Umbria is a small region called the green heart of Italy for its flourishing vegetation and untouched landscapes. It is in a landlocked location, between Tuscany and Marche with no access to the sea.
Sadly, it has been one of the most overlooked areas for a very long time, when most visitors tended to prefer the more glamorous Tuscany, but it has recently become a quite popular tourist destination. And no wonder why, considering that it is a region that can offer plenty of things to do, pretty villages to visit, one of the most famous jazz festivals in the world and loads of delicious local food and wine to discover.
Culture seekers won’t be disappointed, with its offering of ancient villages rich in monuments and history: Orvieto, Assisi, Todi, Spoleto and Perugia, just to name a few.
Orvieto is beautifully perched on a tuffaceous outcrop, is an enchanting town with an outstanding Duomo, recognisable from its distinctive and beautifully decorated façade.
Assisi is known all over the world as the birthplace of St Francis attracts every year millions of pilgrims coming to celebrate the saint, but also to visit the two levels basilica now Unesco World Heritage site and its excellent frescoes dating back from the XII century.
Todi is situated on top of a hill overlooking the Tiber valley, is a very ancient city with first settlements dating back 2700 years before Christ and can offer, in its elegant town center, a variety of buildings with various architectural styles; the Romanesque Duomo, the Gothic Palazzo dei Priori and the Renaissance-style Tempio di Santa Maria della Consolazione.
Spoleto has a more medieval feeling. From the south the view of the castle and the robust bridge that was used as an aqueduct by the Romans is stunning. Spoleto is also the location of Festival dei 2 Mondi that every summer is a call for all music lovers of Europe.
Perugia is the biggest town of the region and has a beautifully preserved historic centre. Chocolate lovers can’t miss Eurochocolate the annual mouth watering chocolate festival. Music enthusiasts will certainly appreciate Umbria Jazz, the most important jazz festival of Italy taking place every summer.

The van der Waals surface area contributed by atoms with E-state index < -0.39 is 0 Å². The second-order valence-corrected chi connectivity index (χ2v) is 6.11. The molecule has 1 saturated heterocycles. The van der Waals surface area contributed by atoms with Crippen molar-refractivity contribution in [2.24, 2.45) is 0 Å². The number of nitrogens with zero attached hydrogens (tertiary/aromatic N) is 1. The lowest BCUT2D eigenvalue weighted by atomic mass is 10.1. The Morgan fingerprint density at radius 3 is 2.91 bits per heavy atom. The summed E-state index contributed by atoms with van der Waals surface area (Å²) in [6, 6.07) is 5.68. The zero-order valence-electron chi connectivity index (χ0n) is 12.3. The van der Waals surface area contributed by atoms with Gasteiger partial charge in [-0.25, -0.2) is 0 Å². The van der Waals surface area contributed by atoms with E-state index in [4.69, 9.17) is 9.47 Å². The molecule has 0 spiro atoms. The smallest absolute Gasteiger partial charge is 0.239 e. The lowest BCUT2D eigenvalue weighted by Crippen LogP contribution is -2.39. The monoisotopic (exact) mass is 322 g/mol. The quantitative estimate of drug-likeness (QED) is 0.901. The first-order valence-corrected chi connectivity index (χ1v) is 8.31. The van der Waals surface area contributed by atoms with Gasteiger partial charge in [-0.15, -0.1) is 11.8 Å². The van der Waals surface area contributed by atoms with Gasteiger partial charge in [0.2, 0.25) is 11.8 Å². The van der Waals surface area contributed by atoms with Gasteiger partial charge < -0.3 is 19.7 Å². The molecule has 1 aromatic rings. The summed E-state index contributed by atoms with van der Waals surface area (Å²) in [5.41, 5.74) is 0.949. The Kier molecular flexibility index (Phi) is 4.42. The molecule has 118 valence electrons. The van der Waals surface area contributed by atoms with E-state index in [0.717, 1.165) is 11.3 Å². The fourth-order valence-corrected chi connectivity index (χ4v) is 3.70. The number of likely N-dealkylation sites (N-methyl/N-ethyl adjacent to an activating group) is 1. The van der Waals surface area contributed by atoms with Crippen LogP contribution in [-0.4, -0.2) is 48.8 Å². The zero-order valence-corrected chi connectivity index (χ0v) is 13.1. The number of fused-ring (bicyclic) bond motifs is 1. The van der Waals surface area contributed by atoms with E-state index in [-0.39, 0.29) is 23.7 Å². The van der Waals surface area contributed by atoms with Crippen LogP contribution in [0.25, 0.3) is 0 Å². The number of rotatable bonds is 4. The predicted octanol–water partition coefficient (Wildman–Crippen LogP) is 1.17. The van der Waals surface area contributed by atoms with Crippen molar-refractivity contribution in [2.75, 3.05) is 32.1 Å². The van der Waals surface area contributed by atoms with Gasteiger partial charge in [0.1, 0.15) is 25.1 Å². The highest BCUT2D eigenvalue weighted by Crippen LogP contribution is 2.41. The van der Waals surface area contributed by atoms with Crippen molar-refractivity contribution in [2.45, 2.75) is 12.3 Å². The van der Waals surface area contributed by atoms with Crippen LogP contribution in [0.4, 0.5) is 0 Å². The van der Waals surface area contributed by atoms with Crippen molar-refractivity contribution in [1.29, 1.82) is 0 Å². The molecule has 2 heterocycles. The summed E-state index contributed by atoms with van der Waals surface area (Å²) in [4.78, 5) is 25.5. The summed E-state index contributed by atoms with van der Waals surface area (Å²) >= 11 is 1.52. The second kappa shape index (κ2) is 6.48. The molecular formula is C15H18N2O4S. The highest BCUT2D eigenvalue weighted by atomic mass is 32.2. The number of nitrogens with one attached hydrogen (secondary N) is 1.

Those looking for relax should visit the Trasimeno lake, the biggest lake of central Italy and a quiet spot with plenty of hiking trails in the unspoilt neighbouring nature. The surrounding countryside is gently hilled and spotted with olive groves, vineyards and pastoral sceneries. The region is also the perfect destination for those planning a SPA trip to get pampered in total relax surrounded by rolling hills and blooming green vegetation that are a feast for the eyes and the heart.
Umbria is also a region that can offer plenty of genuine local ingredients to taste: truffles, olive oil, pecorino and exquisite cured meats.
If you can’t resist salami, ham or coppa, then you shouldn’t miss a stop in Norcia, so famous for the high quality of the cured meats produced that the Italian term `norcineria`, has been created to indicate the specific shop for these products.
The local cuisine is generally quite simple and rustic but extremely tasty and it’s characterized by lot of game, pastas and delicious hearty soups.
The region also produces the Sagrantino di Montefalco, one of the most up-and-coming red wines of Italy, made with 100% Sagrantino, a local grape variety. The wine is warm, powerful and round; it has good tannins and can age quite well.
In the same area, south of Perugia, another interesting red is produced: the Torgiano Rosso, probably less deep and concentrated but certainly of excellent quality.
White wine lovers should taste the Orvieto, produced from Grechetto grape blended with Trebbiano and a few other local grapes. This is a relatively light white with a good aromatic palette, excellent as aperitif or with pasta dishes.
Monuments, music, art, relax, wine and food, and, luckily enough, despite all the attractions that this region can offer, prices are still fair and often lower than the neighbouring Tuscany.